We’ve reached the New Year. The rates in mortgage keep on increasing, however money market interest rates and certificates of deposit are not according to an article in the San Diego Union-Times.
Mortgage rates rose to as high as a full percentage point while savings accounts paid out a mere 0.1 percent in interest. This was a pattern that occurred in 2013 that looks to linger into 2014. According to the Freddie Mac Report, ‘the average 30-year fixed mortgage rate began 2013 at an average 3.34 percent, only to climb to 4.53 as of Thursday.’
What is going to hurt affordability is the Federal Reserve reducing Quantitative Easing – which is the administering of new funding into the money supply by a central bank. Analysts find that rates such as mortgages and Treasury notes to rise through 2014 according to U-T San Diego.
“You did miss the party in terms of the bottom,” said University of San Diego real estate professor Norm Miller to the San Diego Union-Times. “You’re going to be paying more, and you might have this fear that I’s going to get away from you and you have to jump now, but that’s an irrational fear.”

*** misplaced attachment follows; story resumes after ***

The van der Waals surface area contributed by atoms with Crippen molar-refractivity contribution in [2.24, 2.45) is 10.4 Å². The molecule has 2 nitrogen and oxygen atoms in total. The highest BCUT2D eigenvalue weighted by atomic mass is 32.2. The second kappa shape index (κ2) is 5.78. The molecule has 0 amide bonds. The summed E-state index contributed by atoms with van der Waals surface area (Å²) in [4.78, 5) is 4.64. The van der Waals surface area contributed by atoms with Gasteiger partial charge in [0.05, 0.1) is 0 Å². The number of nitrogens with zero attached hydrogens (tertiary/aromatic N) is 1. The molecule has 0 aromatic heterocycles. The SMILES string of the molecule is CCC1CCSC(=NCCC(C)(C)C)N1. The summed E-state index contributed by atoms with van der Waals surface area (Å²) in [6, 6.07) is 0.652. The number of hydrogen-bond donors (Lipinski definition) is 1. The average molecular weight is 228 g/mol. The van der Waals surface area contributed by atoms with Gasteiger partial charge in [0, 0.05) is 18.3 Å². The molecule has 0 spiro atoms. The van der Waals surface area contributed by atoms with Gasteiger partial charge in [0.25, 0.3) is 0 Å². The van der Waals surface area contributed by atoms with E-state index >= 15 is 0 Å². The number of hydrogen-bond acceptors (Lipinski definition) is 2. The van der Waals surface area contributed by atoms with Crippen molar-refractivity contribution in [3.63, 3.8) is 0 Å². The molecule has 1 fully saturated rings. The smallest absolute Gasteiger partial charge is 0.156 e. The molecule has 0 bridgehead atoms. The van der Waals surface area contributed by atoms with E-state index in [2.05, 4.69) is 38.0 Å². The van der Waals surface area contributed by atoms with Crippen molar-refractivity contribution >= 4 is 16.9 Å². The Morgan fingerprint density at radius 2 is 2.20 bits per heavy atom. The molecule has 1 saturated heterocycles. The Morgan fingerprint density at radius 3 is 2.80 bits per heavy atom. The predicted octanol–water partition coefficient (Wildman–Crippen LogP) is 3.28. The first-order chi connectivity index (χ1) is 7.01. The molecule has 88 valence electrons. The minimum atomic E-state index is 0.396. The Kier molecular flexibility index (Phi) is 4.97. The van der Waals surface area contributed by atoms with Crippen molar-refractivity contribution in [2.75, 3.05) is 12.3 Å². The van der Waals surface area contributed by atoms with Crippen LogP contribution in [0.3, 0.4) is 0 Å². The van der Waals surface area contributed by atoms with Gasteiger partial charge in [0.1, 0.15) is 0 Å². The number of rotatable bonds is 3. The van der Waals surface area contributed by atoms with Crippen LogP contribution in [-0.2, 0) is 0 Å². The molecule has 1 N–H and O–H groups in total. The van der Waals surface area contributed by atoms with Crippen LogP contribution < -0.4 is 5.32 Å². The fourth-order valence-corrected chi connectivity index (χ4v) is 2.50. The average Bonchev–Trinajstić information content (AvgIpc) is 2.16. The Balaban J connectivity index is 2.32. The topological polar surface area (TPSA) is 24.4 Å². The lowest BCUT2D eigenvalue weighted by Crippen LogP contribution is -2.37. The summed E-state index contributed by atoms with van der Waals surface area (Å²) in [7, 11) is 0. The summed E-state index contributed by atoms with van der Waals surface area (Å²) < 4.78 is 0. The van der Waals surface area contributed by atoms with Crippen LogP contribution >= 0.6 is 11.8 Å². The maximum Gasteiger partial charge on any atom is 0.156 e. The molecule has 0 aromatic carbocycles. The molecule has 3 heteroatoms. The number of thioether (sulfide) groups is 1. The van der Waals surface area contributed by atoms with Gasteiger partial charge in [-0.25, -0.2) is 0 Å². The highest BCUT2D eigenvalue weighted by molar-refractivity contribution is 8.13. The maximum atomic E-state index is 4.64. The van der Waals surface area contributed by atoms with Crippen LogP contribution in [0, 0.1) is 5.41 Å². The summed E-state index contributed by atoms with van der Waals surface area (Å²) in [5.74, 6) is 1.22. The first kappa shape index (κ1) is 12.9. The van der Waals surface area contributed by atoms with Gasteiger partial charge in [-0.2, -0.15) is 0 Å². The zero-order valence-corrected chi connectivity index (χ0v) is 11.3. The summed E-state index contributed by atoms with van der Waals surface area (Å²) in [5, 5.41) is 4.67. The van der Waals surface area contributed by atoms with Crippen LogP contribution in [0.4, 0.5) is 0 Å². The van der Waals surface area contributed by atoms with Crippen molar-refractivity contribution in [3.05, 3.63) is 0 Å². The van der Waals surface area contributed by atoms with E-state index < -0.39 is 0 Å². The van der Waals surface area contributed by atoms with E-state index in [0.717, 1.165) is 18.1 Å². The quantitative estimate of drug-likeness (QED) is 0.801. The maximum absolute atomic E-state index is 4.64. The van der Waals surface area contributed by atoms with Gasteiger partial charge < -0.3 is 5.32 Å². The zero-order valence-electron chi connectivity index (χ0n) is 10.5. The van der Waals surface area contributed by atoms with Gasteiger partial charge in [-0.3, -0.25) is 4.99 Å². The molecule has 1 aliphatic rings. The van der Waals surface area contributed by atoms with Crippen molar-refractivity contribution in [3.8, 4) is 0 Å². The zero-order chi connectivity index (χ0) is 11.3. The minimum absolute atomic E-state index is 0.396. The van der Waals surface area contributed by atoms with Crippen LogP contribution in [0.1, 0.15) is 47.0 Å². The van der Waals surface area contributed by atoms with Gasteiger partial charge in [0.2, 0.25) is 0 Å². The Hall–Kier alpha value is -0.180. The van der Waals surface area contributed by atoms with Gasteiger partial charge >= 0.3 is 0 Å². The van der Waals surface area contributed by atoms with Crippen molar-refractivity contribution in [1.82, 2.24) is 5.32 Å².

The price of San Diego real estate won’t have the similar profits they had during the summer- which was 24 percent year-over-year. The gain will be at about five percent on the year-over-year, which is traditionally a steady numeric.
There are different expectations from many different analysts though. Bankrate.com’s senior financial analyst Greg McBride told the Union-Times that he feels the 30-year fixed mortgage rate of the housing market could reach 5.5 percent by December as long as the increase happens slow and steady escalation.
While San Diego State Business professor Dan Seiver thinks the housing market will find assistance by repressed demand, faltering of unemployment and increasing wages, despite the rates rising.
In May 2013 the 30-year fixed rate displayed its lowest in the foresaid year at 3.35 percent, while the following month rose to an astounding 4.46 percent.
“It’s the better economy that’s getting people to buy houses,” McBride said to the Union-Times. “If we saw a sharp jump in rates like we did in the middle of last year, it would definitely take a bite out of demand. I think it’s all in how quickly we get from here to there.”
The analysts, even though they all hold different expectations of the market, rest assured there will be few dips in the mortgage and interest rates in the foreseeable months.